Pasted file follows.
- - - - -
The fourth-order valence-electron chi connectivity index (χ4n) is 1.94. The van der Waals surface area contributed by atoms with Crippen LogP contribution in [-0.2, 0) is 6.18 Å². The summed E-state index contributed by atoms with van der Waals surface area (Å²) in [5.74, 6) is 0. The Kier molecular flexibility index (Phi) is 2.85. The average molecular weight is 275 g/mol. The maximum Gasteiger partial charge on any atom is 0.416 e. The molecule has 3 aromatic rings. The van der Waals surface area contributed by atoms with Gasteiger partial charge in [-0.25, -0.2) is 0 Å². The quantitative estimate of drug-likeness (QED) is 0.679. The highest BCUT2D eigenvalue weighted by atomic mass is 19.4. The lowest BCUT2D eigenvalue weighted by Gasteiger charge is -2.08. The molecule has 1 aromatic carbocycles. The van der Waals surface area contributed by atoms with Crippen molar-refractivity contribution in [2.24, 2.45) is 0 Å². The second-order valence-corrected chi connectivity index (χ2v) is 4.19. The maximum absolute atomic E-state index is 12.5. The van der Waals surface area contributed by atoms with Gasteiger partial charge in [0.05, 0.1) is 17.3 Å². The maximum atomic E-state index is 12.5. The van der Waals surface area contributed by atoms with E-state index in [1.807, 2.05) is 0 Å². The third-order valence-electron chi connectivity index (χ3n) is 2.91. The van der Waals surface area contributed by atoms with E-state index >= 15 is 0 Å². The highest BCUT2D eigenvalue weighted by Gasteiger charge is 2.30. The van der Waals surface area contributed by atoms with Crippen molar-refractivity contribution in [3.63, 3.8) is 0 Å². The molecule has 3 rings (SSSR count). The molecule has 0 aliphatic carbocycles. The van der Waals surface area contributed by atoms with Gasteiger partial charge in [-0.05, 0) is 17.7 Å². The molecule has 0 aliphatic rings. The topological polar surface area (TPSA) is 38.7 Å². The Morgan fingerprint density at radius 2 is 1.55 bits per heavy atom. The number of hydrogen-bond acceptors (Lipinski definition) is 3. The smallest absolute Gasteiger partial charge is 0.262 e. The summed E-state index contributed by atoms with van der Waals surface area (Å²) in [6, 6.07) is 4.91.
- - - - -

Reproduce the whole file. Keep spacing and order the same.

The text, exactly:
The fourth-order valence-electron chi connectivity index (χ4n) is 1.94. The van der Waals surface area contributed by atoms with Crippen LogP contribution in [-0.2, 0) is 6.18 Å². The summed E-state index contributed by atoms with van der Waals surface area (Å²) in [5.74, 6) is 0. The Kier molecular flexibility index (Phi) is 2.85. The average molecular weight is 275 g/mol. The maximum Gasteiger partial charge on any atom is 0.416 e. The molecule has 3 aromatic rings. The van der Waals surface area contributed by atoms with Gasteiger partial charge in [-0.25, -0.2) is 0 Å². The quantitative estimate of drug-likeness (QED) is 0.679. The highest BCUT2D eigenvalue weighted by atomic mass is 19.4. The lowest BCUT2D eigenvalue weighted by Gasteiger charge is -2.08. The molecule has 1 aromatic carbocycles. The van der Waals surface area contributed by atoms with Crippen molar-refractivity contribution in [2.24, 2.45) is 0 Å². The second-order valence-corrected chi connectivity index (χ2v) is 4.19. The maximum absolute atomic E-state index is 12.5. The van der Waals surface area contributed by atoms with Gasteiger partial charge in [0.05, 0.1) is 17.3 Å². The maximum atomic E-state index is 12.5. The van der Waals surface area contributed by atoms with E-state index in [1.807, 2.05) is 0 Å². The third-order valence-electron chi connectivity index (χ3n) is 2.91. The van der Waals surface area contributed by atoms with E-state index >= 15 is 0 Å². The highest BCUT2D eigenvalue weighted by Gasteiger charge is 2.30. The van der Waals surface area contributed by atoms with Crippen molar-refractivity contribution in [3.63, 3.8) is 0 Å². The molecule has 3 rings (SSSR count). The molecule has 0 aliphatic carbocycles. The van der Waals surface area contributed by atoms with Gasteiger partial charge in [-0.05, 0) is 17.7 Å². The molecule has 0 aliphatic rings. The topological polar surface area (TPSA) is 38.7 Å². The Morgan fingerprint density at radius 2 is 1.55 bits per heavy atom. The number of hydrogen-bond acceptors (Lipinski definition) is 3. The smallest absolute Gasteiger partial charge is 0.262 e. The summed E-state index contributed by atoms with van der Waals surface area (Å²) in [6, 6.07) is 4.91.